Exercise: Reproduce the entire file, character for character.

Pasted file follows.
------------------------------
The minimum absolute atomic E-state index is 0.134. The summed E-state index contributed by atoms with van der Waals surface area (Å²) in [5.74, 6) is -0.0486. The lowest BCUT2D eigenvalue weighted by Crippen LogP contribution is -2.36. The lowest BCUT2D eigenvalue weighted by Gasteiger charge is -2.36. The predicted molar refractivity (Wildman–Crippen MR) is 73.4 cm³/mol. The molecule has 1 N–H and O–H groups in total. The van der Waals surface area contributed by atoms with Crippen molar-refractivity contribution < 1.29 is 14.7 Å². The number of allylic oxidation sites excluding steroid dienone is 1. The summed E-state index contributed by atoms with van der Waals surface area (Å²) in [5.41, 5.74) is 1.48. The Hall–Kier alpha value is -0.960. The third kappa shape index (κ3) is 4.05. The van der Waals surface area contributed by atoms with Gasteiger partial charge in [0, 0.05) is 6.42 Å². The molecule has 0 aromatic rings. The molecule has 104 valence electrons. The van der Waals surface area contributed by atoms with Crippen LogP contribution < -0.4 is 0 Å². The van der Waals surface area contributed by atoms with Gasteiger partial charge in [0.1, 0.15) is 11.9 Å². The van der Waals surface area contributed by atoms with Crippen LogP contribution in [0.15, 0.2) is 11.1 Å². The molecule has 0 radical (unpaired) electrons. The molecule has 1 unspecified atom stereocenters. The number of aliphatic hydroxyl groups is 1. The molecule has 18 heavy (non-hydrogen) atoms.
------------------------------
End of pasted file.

The minimum absolute atomic E-state index is 0.134. The summed E-state index contributed by atoms with van der Waals surface area (Å²) in [5.74, 6) is -0.0486. The lowest BCUT2D eigenvalue weighted by Crippen LogP contribution is -2.36. The lowest BCUT2D eigenvalue weighted by Gasteiger charge is -2.36. The predicted molar refractivity (Wildman–Crippen MR) is 73.4 cm³/mol. The molecule has 1 N–H and O–H groups in total. The van der Waals surface area contributed by atoms with Crippen molar-refractivity contribution < 1.29 is 14.7 Å². The number of allylic oxidation sites excluding steroid dienone is 1. The summed E-state index contributed by atoms with van der Waals surface area (Å²) in [5.41, 5.74) is 1.48. The Hall–Kier alpha value is -0.960. The third kappa shape index (κ3) is 4.05. The van der Waals surface area contributed by atoms with Gasteiger partial charge in [0, 0.05) is 6.42 Å². The molecule has 0 aromatic rings. The molecule has 104 valence electrons. The van der Waals surface area contributed by atoms with Crippen LogP contribution < -0.4 is 0 Å². The van der Waals surface area contributed by atoms with Gasteiger partial charge in [0.1, 0.15) is 11.9 Å². The van der Waals surface area contributed by atoms with Crippen LogP contribution in [0.15, 0.2) is 11.1 Å². The molecule has 0 radical (unpaired) electrons. The molecule has 1 unspecified atom stereocenters. The number of aliphatic hydroxyl groups is 1. The molecule has 18 heavy (non-hydrogen) atoms.